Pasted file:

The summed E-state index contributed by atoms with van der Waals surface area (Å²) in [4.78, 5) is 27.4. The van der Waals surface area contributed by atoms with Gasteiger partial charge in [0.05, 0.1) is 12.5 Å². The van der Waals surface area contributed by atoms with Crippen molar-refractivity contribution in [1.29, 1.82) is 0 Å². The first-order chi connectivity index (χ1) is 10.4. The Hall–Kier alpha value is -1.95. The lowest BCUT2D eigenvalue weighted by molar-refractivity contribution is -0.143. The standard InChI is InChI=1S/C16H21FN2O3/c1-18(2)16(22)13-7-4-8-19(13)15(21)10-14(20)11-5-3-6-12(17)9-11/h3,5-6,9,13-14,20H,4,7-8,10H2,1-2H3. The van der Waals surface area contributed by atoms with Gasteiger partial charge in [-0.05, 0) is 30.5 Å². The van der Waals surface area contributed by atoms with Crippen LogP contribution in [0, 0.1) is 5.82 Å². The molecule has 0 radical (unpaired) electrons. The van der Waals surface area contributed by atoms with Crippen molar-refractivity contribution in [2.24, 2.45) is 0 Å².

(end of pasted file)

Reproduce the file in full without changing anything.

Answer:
The summed E-state index contributed by atoms with van der Waals surface area (Å²) in [4.78, 5) is 27.4. The van der Waals surface area contributed by atoms with Gasteiger partial charge in [0.05, 0.1) is 12.5 Å². The van der Waals surface area contributed by atoms with Crippen molar-refractivity contribution in [1.29, 1.82) is 0 Å². The first-order chi connectivity index (χ1) is 10.4. The Hall–Kier alpha value is -1.95. The lowest BCUT2D eigenvalue weighted by molar-refractivity contribution is -0.143. The standard InChI is InChI=1S/C16H21FN2O3/c1-18(2)16(22)13-7-4-8-19(13)15(21)10-14(20)11-5-3-6-12(17)9-11/h3,5-6,9,13-14,20H,4,7-8,10H2,1-2H3. The van der Waals surface area contributed by atoms with Gasteiger partial charge in [-0.05, 0) is 30.5 Å². The van der Waals surface area contributed by atoms with Crippen LogP contribution in [0, 0.1) is 5.82 Å². The molecule has 0 radical (unpaired) electrons. The van der Waals surface area contributed by atoms with Crippen molar-refractivity contribution in [2.24, 2.45) is 0 Å².